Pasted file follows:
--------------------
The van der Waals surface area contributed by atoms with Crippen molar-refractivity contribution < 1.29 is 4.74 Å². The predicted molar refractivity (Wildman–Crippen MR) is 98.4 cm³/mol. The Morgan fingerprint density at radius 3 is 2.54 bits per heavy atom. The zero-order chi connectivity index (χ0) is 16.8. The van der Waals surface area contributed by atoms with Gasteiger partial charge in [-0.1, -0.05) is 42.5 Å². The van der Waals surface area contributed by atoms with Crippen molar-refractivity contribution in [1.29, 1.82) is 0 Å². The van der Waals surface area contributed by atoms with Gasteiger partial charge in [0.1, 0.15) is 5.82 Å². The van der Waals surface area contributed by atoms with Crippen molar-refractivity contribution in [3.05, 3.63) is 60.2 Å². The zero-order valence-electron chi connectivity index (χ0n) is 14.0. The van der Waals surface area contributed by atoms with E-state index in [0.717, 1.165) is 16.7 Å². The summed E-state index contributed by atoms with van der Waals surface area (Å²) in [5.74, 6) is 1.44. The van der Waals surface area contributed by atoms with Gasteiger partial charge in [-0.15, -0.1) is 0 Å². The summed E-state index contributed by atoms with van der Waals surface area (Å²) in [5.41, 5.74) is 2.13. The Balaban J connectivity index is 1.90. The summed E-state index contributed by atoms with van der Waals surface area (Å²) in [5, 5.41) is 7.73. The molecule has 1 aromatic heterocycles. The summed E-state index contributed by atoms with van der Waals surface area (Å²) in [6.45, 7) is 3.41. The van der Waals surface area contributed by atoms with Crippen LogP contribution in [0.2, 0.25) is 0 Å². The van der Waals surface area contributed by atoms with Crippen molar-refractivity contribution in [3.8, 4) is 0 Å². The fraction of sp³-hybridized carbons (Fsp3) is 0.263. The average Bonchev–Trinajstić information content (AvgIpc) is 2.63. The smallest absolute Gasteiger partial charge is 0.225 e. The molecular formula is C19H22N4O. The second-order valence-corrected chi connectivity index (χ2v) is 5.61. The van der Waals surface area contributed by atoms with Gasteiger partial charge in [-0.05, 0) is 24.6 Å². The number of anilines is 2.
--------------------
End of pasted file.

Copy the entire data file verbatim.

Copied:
The van der Waals surface area contributed by atoms with Crippen molar-refractivity contribution < 1.29 is 4.74 Å². The predicted molar refractivity (Wildman–Crippen MR) is 98.4 cm³/mol. The Morgan fingerprint density at radius 3 is 2.54 bits per heavy atom. The zero-order chi connectivity index (χ0) is 16.8. The van der Waals surface area contributed by atoms with Gasteiger partial charge in [-0.1, -0.05) is 42.5 Å². The van der Waals surface area contributed by atoms with Crippen molar-refractivity contribution in [1.29, 1.82) is 0 Å². The van der Waals surface area contributed by atoms with Gasteiger partial charge in [0.1, 0.15) is 5.82 Å². The van der Waals surface area contributed by atoms with Crippen molar-refractivity contribution in [3.05, 3.63) is 60.2 Å². The zero-order valence-electron chi connectivity index (χ0n) is 14.0. The van der Waals surface area contributed by atoms with E-state index in [0.717, 1.165) is 16.7 Å². The summed E-state index contributed by atoms with van der Waals surface area (Å²) in [5.74, 6) is 1.44. The van der Waals surface area contributed by atoms with Gasteiger partial charge in [-0.15, -0.1) is 0 Å². The summed E-state index contributed by atoms with van der Waals surface area (Å²) in [5.41, 5.74) is 2.13. The Balaban J connectivity index is 1.90. The summed E-state index contributed by atoms with van der Waals surface area (Å²) in [5, 5.41) is 7.73. The molecule has 1 aromatic heterocycles. The summed E-state index contributed by atoms with van der Waals surface area (Å²) in [6.45, 7) is 3.41. The van der Waals surface area contributed by atoms with Crippen LogP contribution in [0.2, 0.25) is 0 Å². The van der Waals surface area contributed by atoms with Crippen molar-refractivity contribution in [3.8, 4) is 0 Å². The fraction of sp³-hybridized carbons (Fsp3) is 0.263. The average Bonchev–Trinajstić information content (AvgIpc) is 2.63. The smallest absolute Gasteiger partial charge is 0.225 e. The molecular formula is C19H22N4O. The second-order valence-corrected chi connectivity index (χ2v) is 5.61. The van der Waals surface area contributed by atoms with Gasteiger partial charge in [-0.05, 0) is 24.6 Å². The number of anilines is 2.